In the 1940s, a collective of Black professionals called the Women’s Political Council (WPC) forged a line of defense against anti-Black oppression in Montgomery, Alabama. For years, they collected and brought bus rider complaints to city officials before eventually threatening a 25-organization-wide boycott in 1954.
Then, another threat: Rosa Parks.
Excitement built up in the days leading up to Parks’ trial. Residents marked the date, December 5, 1955, for a one-day boycott.
But that night, energy still prickled in the air. 6,000 people attended a meeting at a local church, deciding they weren’t done. They’d continue boycotting - however long it would take. They named themselves the Montgomery Improvement Association (MIA), with Martin Luther King, Jr. as their president.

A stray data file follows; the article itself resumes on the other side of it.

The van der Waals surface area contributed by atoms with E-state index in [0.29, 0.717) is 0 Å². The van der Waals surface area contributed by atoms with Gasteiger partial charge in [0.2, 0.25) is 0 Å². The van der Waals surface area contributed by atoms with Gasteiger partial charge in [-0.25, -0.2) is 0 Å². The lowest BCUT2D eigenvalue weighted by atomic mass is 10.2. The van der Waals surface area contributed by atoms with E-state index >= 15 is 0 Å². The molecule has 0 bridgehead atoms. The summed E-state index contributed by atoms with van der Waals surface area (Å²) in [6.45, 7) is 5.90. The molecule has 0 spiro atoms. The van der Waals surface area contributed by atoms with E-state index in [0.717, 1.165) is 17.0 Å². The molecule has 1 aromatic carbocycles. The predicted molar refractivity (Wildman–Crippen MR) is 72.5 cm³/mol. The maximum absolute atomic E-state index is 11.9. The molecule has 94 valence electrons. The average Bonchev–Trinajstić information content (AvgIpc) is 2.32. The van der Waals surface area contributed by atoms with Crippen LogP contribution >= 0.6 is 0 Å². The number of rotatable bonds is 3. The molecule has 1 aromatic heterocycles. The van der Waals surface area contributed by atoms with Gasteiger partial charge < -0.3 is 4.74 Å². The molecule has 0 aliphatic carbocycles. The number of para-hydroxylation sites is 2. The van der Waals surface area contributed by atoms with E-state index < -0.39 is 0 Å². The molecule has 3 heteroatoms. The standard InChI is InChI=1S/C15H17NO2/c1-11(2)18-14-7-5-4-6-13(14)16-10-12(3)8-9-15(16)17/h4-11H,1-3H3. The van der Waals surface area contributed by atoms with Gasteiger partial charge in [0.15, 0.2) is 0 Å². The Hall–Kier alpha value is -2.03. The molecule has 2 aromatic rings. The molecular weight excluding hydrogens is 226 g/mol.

From transportation and negotiation to media and education, the MIA blossomed into specialized committees, bolstering their movement for the long haul. Each committee assigned roles, like secretaries and decision-makers. And the momentum didn’t die.
They continued gathering in person, not only to organize boycott logistics but to motivate each other to keep going with music and speeches. 60-80% of Montgomery’s 50,000 Black Americans participated.
The 381-day boycott was collective, organized, strategic, and empowering. It became a historical victory and blueprint for today’s liberation movements.
We deserve to learn about the full scope of how it operated and continue to use the MIA's wisdom as a blueprint for our efforts today.